How easy it is to protest in the 21st century, with videos that quickly go viral, flashmobs organised via the internet at the drop of a hat, Twitter and all the rest. Now picture the state of affairs in the Grand Duchy of Finland at the fag-end of the 19th century, when Tsarist Russia decided to water down the modest degree of Finnish autonomy still further and impose massive restrictions on the freedom of the press. What could you do as a young artist if you were no longer prepared to bow to the forces of oppression?
© Benjamin Ealovega
Jean Sibelius knew what he could and had to do. He composed a new work and organised a concert in November 1899, using the revenue from ticket sales to bolster the benevolent fund for journalists who had been deprived of their livelihood. The piece in question stretches to forty minutes and delights in the original title of Musiikkia Sanomalehdistön päivien juhlanäytäntöön. Never heard of it? Nor had I, not even in the English translation of Press Celebrations Music, though the last of the six tableaux is better known as a precursor to the composer’s most popular piece, Finlandia.
Full marks to Sakari Oramo and the BBC Symphony Orchestra for introducing us in this astonishingly late UK première to the protean germs of musical ideas from which the later symphonies developed. There was already more than a hint of the composer’s signature statements in the chirpy woodwind melodies and confident brass flourishes of the prelude. His individuality was equally present in the deep, earthy sounds and rhetorical flourishes of the second tableau (“The Finns are Baptised”), with striking dissonances and elements of chromaticism reminiscent of his contemporary Scriabin, as well as in the muted horns that conjured up a desolate landscape early in the fourth tableau (“The Finns in the Thirty Years War”). More surprising perhaps was the Spanish flavour evident in the third tableau (“Scene from Duke John’s Court”), to which in his sensitive shaping of these cosmopolitan influences Oramo added an unmistakeably Viennese lilt. The grounding of Sibelius in the German tradition found particular expression in the Wagner-like rumblings from the lower strings that built to a ferocious operatic climax in the fourth tableau and also in the mighty Brucknerian blasts of heavy brass in the following tableau (“The Great Hostility”).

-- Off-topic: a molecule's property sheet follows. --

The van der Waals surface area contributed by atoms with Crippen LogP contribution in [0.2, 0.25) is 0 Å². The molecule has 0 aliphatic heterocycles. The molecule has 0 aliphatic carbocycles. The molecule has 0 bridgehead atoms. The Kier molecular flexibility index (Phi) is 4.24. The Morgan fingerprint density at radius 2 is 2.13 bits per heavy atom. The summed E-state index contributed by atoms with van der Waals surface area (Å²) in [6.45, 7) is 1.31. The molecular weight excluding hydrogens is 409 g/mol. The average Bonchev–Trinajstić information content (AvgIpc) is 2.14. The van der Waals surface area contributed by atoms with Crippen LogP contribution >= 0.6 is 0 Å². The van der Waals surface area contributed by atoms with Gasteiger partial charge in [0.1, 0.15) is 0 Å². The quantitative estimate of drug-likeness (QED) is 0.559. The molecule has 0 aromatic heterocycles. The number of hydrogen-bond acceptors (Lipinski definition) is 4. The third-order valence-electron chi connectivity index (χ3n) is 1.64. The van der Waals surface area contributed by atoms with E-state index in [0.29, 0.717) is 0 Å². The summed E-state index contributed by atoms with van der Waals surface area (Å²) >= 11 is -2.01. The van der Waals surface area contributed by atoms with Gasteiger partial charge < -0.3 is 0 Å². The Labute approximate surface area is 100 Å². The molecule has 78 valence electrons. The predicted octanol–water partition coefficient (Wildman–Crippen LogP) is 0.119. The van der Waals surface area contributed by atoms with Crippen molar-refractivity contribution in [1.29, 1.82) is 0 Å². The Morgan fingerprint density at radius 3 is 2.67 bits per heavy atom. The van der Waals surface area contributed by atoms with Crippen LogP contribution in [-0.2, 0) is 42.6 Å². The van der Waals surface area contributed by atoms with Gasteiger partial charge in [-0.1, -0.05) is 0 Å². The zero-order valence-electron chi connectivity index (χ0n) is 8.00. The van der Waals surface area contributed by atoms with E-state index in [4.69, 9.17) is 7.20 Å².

Throughout Oramo conducted with palpable passion and commitment and he was rewarded with incisive and assured playing from the BBCSO. However, it is a work in which the composer’s teeming ideas do not yet emerge fully-formed, and given that in the Barbican the sound can easily acquire a slightly strident edge there was occasionally an uncomfortable over-presence of the brass. Oramo has been winning plaudits from many quarters for the quality of the playing in his current Sibelius cycle and this concert underlined that achievement, most apparent to me in the depth and tonal richness of the strings. If I do have a slight niggle, it was the failure to achieve a hushed but full pianissimo in those passages that cry out for such contrasts, for instance in the lyrical intermezzo of the final tableau (“Finland Awakes”) as well as in the slow movement of the First Symphony that occupied the second half.
Before that we had the two short lyrical interludes for cello and reduced orchestra (no oboes or trumpets) that form the Two Serious Melodies, the first (“Cantique”) pastoral in mood and the second (“Devotion”) more ruminative, played with elegant poise by Guy Johnston.
I have heard more atmospheric beginnings to the E minor First Symphony, with the clarinet solo less pronounced than it was here, but there was no doubting when the second violins made their entry, buzzing with pent-up anticipation, that this was going to be a full-blooded account. Here was a young man’s heart beating vigorously and purposefully, the electron-charged waves of energy carrying right through to the scherzo, where the brass had plenty of bite, the strings flexed their collective muscles and the timpani commanded absolute attention. After the gloriously full unison string statement at the outset of the finale, Oramo pressed on with all the impetuosity of youth, taking the Allegro molto marking much closer to furioso. This was high-octane stuff, but it came very close to the heart of what the composer surely intended, expressed in his own words: “Romanticism is the innermost essence of music. What is Romantic is imperishable.”
Exactly one hundred years ago, in the midst of revolutionary turmoil in Russia, Finland gained its independence and reasserted its cultural identity. Looking at the impressive list of fine composers, instrumentalists, singers and conductors to come from a country of just over five million people, nobody need ever doubt its musical credentials. Long may its contribution to European culture continue.About our star ratings